I’ve seen every episode of South Park. It’s hard not to. The controversial cornerstone of the cartoon canon was widely available long before Netflix and Hulu became household staples. You generally know what you’re getting with South Park: bawdy social commentary that’s as smart as it is cringeworthy. Every season episodes vary as much as you’d expect from a show consistently written in a single day. South Park is always either great or terrible; you can never divorce it from the signature immaturity or the constant flux in quality. Do you love it or hate it? Both, probably. South Park’s relationship with videogames is a lot like the show’s relationship with everything else, and our relationship with South Park itself: love/hate.
Trey Parker and Matt Stone are as present in the show’s 16th season as they were in the beginning. Like many talented comedy writers, the pair has a knack for highlighting subtle truths. It takes a great deal of skill to do what they do well, and by this I don’t mean the poop jokes. Newscycle-fueled plots vary from week to week, but most episodes begin with a premise Parker and Stone have perfected writing. South Park is built on their accurate depictions of how it feels to be a kid, in particular, the false sense of monumental importance children infuse into their play. The lives of the Stan, Kyle, Cartman and Kenny are as globally important as kids like to imagine, with their games always ending up in the center of real-life adult drama.
South Park’s infamous episode “Make Love Not Warcraft” is one of the first times the boys’ games went digital. Instead of roleplaying as usual, the boys try to play WoW but keep getting killed by a higher-level player who kills other players for fun. This player is the nerd personified: a fat mouthbreather stewing in his own filth. Word gets to Blizzard that he’s killing everyone, and the situation turns catastrophic, because it has to: it’s South Park. To save the day, the boys must defeat this uber-nerd, but first they need to level up. They do this by walking through sparsely inhabited areas of the game, killing boars.
Kyle: Dude! Boars are only worth two experience points apiece. Do you know how many we would have to kill to get up 30 levels?
Eric Cartman: [pulls out a piece of paper] Yes. 65,340,285, which should take us 7 weeks, 5 days, 13 hours and 20 minutes, giving ourselves 3 hours a night to sleep.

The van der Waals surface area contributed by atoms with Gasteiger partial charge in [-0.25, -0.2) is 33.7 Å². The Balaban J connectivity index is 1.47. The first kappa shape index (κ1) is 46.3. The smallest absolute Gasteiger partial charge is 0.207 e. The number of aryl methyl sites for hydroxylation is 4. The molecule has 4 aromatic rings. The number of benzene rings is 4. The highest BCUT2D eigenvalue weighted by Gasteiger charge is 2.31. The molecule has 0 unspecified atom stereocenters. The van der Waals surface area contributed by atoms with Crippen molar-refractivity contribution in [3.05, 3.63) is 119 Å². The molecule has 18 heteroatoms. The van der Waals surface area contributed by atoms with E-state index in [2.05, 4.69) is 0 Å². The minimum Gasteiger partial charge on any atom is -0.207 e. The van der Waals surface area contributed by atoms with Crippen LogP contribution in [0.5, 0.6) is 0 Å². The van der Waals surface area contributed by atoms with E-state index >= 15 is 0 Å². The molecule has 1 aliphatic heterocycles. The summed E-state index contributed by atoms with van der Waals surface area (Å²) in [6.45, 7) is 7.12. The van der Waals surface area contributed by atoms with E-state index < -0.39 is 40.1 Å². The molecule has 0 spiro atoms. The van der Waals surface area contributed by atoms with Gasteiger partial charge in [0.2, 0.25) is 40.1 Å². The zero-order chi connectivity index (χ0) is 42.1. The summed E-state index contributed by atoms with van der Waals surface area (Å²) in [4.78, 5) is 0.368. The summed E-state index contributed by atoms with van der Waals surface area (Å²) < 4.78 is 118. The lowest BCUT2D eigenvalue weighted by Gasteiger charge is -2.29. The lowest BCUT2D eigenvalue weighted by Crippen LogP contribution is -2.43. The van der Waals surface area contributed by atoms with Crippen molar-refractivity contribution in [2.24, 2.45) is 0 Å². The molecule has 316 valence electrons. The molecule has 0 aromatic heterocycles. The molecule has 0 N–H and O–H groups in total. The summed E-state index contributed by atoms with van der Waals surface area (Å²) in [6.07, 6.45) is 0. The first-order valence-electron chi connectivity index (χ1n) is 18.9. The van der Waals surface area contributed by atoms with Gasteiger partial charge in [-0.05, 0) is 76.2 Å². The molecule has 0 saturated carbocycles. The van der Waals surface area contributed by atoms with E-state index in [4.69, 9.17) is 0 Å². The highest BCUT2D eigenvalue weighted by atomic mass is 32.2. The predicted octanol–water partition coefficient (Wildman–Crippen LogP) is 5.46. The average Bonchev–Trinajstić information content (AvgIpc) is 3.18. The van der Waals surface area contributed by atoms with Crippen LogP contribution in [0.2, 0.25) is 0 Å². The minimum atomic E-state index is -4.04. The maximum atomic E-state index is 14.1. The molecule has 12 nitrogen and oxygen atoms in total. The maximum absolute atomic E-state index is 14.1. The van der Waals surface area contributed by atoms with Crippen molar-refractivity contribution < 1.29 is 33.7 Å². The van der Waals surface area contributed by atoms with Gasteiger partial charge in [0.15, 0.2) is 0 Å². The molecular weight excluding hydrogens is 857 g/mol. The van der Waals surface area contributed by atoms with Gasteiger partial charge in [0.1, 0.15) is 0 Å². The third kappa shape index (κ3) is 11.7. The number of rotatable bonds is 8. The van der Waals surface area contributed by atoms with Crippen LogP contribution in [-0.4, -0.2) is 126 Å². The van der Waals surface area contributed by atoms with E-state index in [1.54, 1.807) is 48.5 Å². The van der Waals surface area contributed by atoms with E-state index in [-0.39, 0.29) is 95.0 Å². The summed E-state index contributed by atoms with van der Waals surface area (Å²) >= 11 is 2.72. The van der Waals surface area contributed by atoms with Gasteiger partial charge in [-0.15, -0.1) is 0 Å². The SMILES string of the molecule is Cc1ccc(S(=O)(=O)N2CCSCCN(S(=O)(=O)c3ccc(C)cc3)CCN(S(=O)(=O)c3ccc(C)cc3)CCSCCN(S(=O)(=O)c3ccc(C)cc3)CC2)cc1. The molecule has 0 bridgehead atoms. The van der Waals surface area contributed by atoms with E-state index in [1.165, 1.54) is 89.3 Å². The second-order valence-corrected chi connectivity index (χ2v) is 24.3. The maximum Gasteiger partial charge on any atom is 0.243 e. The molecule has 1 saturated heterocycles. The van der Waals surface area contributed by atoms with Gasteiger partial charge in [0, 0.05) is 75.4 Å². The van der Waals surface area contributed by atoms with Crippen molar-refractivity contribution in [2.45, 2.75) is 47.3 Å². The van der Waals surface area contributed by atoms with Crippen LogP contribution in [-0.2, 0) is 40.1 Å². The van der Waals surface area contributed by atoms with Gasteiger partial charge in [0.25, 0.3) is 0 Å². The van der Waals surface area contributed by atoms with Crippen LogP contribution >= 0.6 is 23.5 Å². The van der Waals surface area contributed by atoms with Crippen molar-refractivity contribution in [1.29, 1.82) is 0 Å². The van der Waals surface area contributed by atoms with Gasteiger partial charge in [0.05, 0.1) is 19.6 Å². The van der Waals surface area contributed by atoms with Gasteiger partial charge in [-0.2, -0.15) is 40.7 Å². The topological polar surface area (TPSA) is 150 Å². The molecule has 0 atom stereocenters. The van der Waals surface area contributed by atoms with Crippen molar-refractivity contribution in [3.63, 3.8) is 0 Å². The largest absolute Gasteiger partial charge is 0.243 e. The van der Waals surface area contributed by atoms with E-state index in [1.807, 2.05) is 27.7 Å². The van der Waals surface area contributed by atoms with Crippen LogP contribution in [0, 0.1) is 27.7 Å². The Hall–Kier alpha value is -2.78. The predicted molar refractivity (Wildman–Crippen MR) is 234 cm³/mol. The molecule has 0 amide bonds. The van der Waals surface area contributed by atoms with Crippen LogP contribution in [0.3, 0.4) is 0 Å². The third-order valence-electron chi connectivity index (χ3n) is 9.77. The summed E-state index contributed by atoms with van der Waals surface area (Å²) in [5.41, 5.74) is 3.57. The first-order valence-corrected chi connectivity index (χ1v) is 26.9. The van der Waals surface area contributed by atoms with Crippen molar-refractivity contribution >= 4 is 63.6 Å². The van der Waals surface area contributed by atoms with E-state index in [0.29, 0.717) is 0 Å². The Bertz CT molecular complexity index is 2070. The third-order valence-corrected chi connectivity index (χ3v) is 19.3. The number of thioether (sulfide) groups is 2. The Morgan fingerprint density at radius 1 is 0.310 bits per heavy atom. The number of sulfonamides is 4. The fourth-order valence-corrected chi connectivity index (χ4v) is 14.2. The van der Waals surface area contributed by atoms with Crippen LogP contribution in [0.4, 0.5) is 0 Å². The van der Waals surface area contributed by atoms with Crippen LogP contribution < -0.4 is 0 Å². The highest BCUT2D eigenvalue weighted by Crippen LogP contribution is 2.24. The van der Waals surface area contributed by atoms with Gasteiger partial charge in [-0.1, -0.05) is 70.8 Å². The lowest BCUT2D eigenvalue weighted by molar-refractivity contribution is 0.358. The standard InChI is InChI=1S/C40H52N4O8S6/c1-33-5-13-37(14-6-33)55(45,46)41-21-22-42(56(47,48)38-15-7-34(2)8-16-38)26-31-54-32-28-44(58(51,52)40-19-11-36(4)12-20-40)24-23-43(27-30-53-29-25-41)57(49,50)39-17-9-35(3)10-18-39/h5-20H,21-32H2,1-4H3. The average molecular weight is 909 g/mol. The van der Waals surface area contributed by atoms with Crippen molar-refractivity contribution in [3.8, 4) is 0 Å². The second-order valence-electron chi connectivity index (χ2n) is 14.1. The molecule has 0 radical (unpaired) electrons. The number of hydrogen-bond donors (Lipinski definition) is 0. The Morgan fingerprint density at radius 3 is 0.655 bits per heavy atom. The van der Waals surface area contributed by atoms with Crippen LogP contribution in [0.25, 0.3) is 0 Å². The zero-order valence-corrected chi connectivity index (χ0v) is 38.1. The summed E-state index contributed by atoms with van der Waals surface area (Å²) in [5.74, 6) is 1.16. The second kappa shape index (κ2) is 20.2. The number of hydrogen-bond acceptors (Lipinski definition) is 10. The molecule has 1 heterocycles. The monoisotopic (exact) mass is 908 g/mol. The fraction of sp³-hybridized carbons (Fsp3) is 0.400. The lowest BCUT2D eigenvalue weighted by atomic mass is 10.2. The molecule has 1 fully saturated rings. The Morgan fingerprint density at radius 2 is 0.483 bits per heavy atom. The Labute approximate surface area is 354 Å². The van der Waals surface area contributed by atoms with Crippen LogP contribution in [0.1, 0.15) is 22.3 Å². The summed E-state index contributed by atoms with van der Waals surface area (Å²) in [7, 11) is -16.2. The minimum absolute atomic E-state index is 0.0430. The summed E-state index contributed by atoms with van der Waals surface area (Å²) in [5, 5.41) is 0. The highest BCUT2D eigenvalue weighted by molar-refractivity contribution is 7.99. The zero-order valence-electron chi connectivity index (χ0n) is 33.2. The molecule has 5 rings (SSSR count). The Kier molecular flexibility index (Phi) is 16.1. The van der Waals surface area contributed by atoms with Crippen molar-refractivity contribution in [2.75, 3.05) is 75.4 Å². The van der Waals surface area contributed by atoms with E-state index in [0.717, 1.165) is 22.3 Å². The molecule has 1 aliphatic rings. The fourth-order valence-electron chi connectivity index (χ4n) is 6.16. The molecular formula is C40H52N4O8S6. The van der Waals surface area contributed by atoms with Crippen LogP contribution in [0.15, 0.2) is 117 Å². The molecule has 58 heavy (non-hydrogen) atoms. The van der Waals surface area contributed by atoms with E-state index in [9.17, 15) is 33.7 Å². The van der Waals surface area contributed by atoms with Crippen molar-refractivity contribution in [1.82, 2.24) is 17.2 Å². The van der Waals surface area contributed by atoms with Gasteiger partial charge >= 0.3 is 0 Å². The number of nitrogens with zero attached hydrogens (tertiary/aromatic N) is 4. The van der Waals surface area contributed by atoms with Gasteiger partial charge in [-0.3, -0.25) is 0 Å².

If the kids want to play the game, they have to kill millions of boars and level-up. But wait, aren’t they already playing the game? A montage follows, where the boys spend so much time playing they devolve into a state of nerddom mirroring their nemesis. The outside world carries on as it always does while they sink into their chairs, shoving down processed snacks and duly communicating orders between labored breathing. Their faces hardly register emotion as they stare into the screen, hypnotized by the rhythm of their one hit kills. Boar after boar after boar. Their experience level rises, but they experience nothing beyond numb, narcotic clicks of the mouse.
After “Make Love Not Warcraft,”’s success, Parker and Stone tackled another videogame phenomenon: Guitar Hero. This episode parodies the trope of the rockstar-rise-and-fall. Stan and Kyle get amazing at Guitar Hero and become as famous as the game suggests the player will become. In typical South Park fashion, the story ratchets up the absurdity to point out the subject’s pointlessness. Like in “Make Love Not Warcraft,” they are hardly registering the movement of their fingers while they re-play iconic rock n’ roll tracks. The game and its corresponding dissociative hand movements are different, but the play might as well be the same. The sound of the buttons being pressed into plastic is audible even over the music. Stan’s dad Randy pulls out a real guitar and performs a near-perfect Kansas cover. As usual, the kids snub him in favor of watching Stan and Kyle, who shortly after sign with an agent and begin fully devoting themselves to reaching a million points.
To deal with the stress of fame, Stan starts playing “Heroin Hero,” a game where you press the same button over and over again to chase a dragon you’ll never catch, in case they didn’t already convey videogames as mindless, addictive technology. In this world, the only takeaway goal from playing videogames is learning the system and winning. Leveling up to kill a skilled adversary in WoW, impressing your friends with your Guitar Hero skills—it’s hard work, but who the fuck cares? Stan and Kyle reach a million points on Guitar Hero. The screen displays their reward: a homophobic slur. They’ve put their time, effort and soul into a system that only cares if you meet the conditions of an algorithm. Playing the game does nothing but hurt their real lives and egos.
So does South Park just have an unhealthy view of videogames, or are videogames unhealthy? Both. In a universe where everything deserves ridicule, childlike games in their purest form remain relatively undestroyed by Stone and Parker’s critical eye. Yes, playing pretend is silly, but being a kid is silly. And being a kid means having fun is your biggest motivation. In “Good Times with Weapons,” the gang doesn’t let a ninja star lodged in Butters’ eye stop them from playing Ninjas. Despite all the bizarre conflict in each episode, by the end, Kenny is alive and well, Randy gave up on [insert temporary Randy fixation here], and everything else is back to normal. What was the purpose of playing, then? It wasn’t to win, gain points or level up. It was to have fun, or even, as Stan and Kyle so often suggest, learn something. In the videogame-focused episodes, playing the games is more of a barrier to having fun than something that is in itself enjoyable. Games are trivial catalysts for short-lived childhood obsession. A week later, you throw it in a pile with the others and forget about it.